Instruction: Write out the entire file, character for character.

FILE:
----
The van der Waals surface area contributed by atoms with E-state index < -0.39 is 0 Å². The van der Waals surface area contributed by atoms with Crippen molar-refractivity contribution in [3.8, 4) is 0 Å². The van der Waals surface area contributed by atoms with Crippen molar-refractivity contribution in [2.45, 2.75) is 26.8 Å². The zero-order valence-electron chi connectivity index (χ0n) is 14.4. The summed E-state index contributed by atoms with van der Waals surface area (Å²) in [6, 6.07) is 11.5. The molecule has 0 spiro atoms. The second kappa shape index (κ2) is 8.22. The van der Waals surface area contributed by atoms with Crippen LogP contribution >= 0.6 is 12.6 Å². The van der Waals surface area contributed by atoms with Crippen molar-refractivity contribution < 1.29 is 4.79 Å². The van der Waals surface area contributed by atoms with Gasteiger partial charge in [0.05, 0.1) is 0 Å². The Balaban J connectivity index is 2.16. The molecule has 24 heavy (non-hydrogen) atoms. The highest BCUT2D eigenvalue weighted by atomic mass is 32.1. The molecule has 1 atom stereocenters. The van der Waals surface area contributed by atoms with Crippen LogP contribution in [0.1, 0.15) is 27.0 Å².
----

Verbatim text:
The van der Waals surface area contributed by atoms with E-state index < -0.39 is 0 Å². The van der Waals surface area contributed by atoms with Crippen molar-refractivity contribution in [3.8, 4) is 0 Å². The van der Waals surface area contributed by atoms with Crippen molar-refractivity contribution in [2.45, 2.75) is 26.8 Å². The zero-order valence-electron chi connectivity index (χ0n) is 14.4. The summed E-state index contributed by atoms with van der Waals surface area (Å²) in [6, 6.07) is 11.5. The molecule has 0 spiro atoms. The second kappa shape index (κ2) is 8.22. The van der Waals surface area contributed by atoms with Crippen LogP contribution >= 0.6 is 12.6 Å². The van der Waals surface area contributed by atoms with Crippen molar-refractivity contribution < 1.29 is 4.79 Å². The van der Waals surface area contributed by atoms with Gasteiger partial charge in [0.05, 0.1) is 0 Å². The Balaban J connectivity index is 2.16. The molecule has 24 heavy (non-hydrogen) atoms. The highest BCUT2D eigenvalue weighted by atomic mass is 32.1. The molecule has 1 atom stereocenters. The van der Waals surface area contributed by atoms with Crippen LogP contribution in [0.1, 0.15) is 27.0 Å².